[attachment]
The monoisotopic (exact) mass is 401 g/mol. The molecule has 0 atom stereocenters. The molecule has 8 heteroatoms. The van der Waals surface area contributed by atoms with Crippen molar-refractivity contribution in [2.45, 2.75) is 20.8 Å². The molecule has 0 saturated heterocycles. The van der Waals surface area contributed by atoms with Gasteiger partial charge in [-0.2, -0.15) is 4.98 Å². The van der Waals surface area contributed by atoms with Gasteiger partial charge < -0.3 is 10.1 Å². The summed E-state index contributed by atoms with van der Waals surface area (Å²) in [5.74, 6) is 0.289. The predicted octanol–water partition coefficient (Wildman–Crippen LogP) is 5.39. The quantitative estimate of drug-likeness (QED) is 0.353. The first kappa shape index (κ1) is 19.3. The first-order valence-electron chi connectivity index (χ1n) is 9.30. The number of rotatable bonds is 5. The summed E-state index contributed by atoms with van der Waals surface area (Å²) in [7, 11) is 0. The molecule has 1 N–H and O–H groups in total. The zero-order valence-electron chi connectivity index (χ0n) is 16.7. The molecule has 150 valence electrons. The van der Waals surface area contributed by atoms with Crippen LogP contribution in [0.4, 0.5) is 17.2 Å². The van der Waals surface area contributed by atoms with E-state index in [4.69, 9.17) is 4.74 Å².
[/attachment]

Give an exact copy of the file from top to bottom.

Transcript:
The monoisotopic (exact) mass is 401 g/mol. The molecule has 0 atom stereocenters. The molecule has 8 heteroatoms. The van der Waals surface area contributed by atoms with Crippen molar-refractivity contribution in [2.45, 2.75) is 20.8 Å². The molecule has 0 saturated heterocycles. The van der Waals surface area contributed by atoms with Gasteiger partial charge in [-0.2, -0.15) is 4.98 Å². The van der Waals surface area contributed by atoms with Gasteiger partial charge < -0.3 is 10.1 Å². The summed E-state index contributed by atoms with van der Waals surface area (Å²) in [5.74, 6) is 0.289. The predicted octanol–water partition coefficient (Wildman–Crippen LogP) is 5.39. The quantitative estimate of drug-likeness (QED) is 0.353. The first kappa shape index (κ1) is 19.3. The first-order valence-electron chi connectivity index (χ1n) is 9.30. The number of rotatable bonds is 5. The summed E-state index contributed by atoms with van der Waals surface area (Å²) in [7, 11) is 0. The molecule has 1 N–H and O–H groups in total. The zero-order valence-electron chi connectivity index (χ0n) is 16.7. The molecule has 150 valence electrons. The van der Waals surface area contributed by atoms with Crippen LogP contribution in [0.4, 0.5) is 17.2 Å². The van der Waals surface area contributed by atoms with E-state index in [4.69, 9.17) is 4.74 Å².